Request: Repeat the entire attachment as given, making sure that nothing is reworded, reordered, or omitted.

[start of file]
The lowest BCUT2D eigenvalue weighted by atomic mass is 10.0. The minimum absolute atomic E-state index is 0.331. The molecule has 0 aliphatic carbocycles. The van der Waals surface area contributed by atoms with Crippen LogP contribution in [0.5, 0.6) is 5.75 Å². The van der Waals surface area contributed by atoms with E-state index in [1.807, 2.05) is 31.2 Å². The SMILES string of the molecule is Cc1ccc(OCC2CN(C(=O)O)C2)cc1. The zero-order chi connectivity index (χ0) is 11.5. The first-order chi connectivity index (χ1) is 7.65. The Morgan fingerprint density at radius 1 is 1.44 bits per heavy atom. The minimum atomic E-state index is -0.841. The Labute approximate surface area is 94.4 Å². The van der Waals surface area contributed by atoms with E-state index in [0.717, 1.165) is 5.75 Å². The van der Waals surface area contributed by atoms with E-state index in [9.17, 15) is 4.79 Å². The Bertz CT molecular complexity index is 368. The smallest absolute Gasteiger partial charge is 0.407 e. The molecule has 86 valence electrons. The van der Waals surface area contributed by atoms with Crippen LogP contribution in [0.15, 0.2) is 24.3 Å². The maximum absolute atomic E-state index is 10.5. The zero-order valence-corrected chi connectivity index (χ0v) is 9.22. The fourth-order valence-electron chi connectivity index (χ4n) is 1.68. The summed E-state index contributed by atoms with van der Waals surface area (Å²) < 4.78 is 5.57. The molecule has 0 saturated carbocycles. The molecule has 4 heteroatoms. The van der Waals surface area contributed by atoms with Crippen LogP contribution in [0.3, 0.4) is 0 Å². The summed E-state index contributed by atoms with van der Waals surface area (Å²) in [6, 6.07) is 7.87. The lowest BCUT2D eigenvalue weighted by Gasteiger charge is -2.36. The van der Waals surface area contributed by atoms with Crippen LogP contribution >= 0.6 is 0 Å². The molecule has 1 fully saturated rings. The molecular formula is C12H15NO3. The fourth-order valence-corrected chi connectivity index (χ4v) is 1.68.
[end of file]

The lowest BCUT2D eigenvalue weighted by atomic mass is 10.0. The minimum absolute atomic E-state index is 0.331. The molecule has 0 aliphatic carbocycles. The van der Waals surface area contributed by atoms with Crippen LogP contribution in [0.5, 0.6) is 5.75 Å². The van der Waals surface area contributed by atoms with E-state index in [1.807, 2.05) is 31.2 Å². The SMILES string of the molecule is Cc1ccc(OCC2CN(C(=O)O)C2)cc1. The zero-order chi connectivity index (χ0) is 11.5. The first-order chi connectivity index (χ1) is 7.65. The Morgan fingerprint density at radius 1 is 1.44 bits per heavy atom. The minimum atomic E-state index is -0.841. The Labute approximate surface area is 94.4 Å². The van der Waals surface area contributed by atoms with E-state index in [0.717, 1.165) is 5.75 Å². The van der Waals surface area contributed by atoms with E-state index in [9.17, 15) is 4.79 Å². The Bertz CT molecular complexity index is 368. The smallest absolute Gasteiger partial charge is 0.407 e. The molecule has 86 valence electrons. The van der Waals surface area contributed by atoms with Crippen LogP contribution in [0.15, 0.2) is 24.3 Å². The maximum absolute atomic E-state index is 10.5. The zero-order valence-corrected chi connectivity index (χ0v) is 9.22. The fourth-order valence-electron chi connectivity index (χ4n) is 1.68. The summed E-state index contributed by atoms with van der Waals surface area (Å²) < 4.78 is 5.57. The molecule has 0 saturated carbocycles. The molecule has 4 heteroatoms. The van der Waals surface area contributed by atoms with Crippen LogP contribution in [0.3, 0.4) is 0 Å². The summed E-state index contributed by atoms with van der Waals surface area (Å²) in [6, 6.07) is 7.87. The lowest BCUT2D eigenvalue weighted by Gasteiger charge is -2.36. The van der Waals surface area contributed by atoms with Crippen LogP contribution >= 0.6 is 0 Å². The molecule has 1 fully saturated rings. The molecular formula is C12H15NO3. The fourth-order valence-corrected chi connectivity index (χ4v) is 1.68.